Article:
Qatar National Vision 2030 and the FIFA 2022 World Cup preparations  are driving the development of the country’s infrastructure and real estate sectors. Of course, the key question remains the sustainability of these developments.
Doha’s residential market experienced robust growth in transaction volumes, sales prices and rental prices led by high-end areas such as West Bay and the Pearl.  Key drivers behind this trend are the high population influx on the demand side and ongoing shortage of housing on the supply side. Average rent went by 16 per cent year-on-year in Q3 2013 reaching a three year high while still remaining 27 per cent below its peak value in 2008. This gap is expected to decrease within the next two years with the continuing undersupply. In the medium term, this situation is expected to ease up with several new developments in the pipeline over the next three years such as at The Pearl.
In Doha’s office market, development activity remained high despite the existing oversupply (with stable vacancy rates of 30 per cent) placing downward pressure on rental fees. The majority of the new units aim to introduce a new level of quality while replacing older existing buildings. The highest volume of new supply is planned for the West Bay district , followed by the Corniche area and the C/D Ring Road areas. In the medium term, demand for office space is likely to increase with preparation for the FIFA World Cup 2022 and the strong economic growth attracting new tenants.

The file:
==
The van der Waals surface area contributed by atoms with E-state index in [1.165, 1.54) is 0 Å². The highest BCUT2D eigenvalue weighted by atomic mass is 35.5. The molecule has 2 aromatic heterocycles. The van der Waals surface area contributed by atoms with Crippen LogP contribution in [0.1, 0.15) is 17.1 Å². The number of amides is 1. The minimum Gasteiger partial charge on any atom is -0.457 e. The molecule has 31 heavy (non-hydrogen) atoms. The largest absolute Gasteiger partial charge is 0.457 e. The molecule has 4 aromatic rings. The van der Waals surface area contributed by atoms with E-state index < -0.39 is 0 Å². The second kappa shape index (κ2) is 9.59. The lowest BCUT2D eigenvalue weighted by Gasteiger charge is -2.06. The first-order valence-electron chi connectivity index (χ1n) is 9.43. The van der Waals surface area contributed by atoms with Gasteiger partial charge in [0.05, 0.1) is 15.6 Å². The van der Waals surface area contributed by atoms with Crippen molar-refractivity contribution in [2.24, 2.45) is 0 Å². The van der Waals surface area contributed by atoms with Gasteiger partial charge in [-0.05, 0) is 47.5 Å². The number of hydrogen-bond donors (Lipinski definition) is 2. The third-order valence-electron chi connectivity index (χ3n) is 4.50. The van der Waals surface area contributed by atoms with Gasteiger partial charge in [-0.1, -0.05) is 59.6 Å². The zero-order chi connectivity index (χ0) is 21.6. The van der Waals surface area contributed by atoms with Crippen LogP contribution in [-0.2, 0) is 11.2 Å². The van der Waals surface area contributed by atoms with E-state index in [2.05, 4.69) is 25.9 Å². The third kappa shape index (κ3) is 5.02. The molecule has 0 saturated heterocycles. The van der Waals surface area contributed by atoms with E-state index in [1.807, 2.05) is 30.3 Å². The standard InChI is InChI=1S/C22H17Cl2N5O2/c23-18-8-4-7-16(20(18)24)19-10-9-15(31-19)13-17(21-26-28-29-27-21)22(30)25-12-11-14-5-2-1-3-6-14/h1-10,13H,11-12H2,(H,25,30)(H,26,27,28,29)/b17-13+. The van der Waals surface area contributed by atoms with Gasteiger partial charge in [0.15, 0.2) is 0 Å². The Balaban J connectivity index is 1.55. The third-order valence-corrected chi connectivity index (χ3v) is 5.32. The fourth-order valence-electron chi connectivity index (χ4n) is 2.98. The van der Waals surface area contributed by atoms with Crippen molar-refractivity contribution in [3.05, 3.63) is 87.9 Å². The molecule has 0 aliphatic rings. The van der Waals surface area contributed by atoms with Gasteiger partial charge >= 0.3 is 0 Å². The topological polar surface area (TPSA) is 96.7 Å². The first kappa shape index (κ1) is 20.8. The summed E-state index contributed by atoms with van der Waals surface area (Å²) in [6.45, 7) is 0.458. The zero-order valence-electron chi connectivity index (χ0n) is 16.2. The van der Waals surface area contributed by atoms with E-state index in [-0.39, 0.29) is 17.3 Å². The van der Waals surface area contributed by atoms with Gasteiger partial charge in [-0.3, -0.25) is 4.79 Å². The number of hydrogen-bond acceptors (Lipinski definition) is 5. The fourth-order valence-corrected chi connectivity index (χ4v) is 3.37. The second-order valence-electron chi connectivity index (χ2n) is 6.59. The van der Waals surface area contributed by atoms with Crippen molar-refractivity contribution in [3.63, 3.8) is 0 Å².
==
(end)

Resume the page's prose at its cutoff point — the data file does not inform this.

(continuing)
As for Doha’s retail market, insufficient supply has bumped up prices. However, a number of large projects are underway in the next two to three years, likely creating a state of oversupply in the long run.
Finally, it is worth noting that despite the state’s effort to invest billions into infrastructure and real estate development, not all Qatari based developers are benefitting from these injections. Mega property developer Barwa Real Estate  posted a 40 per cent drop in net profit for the first nine months of 2013 even after receiving $7.1 billion in support from the state to reduce its debts.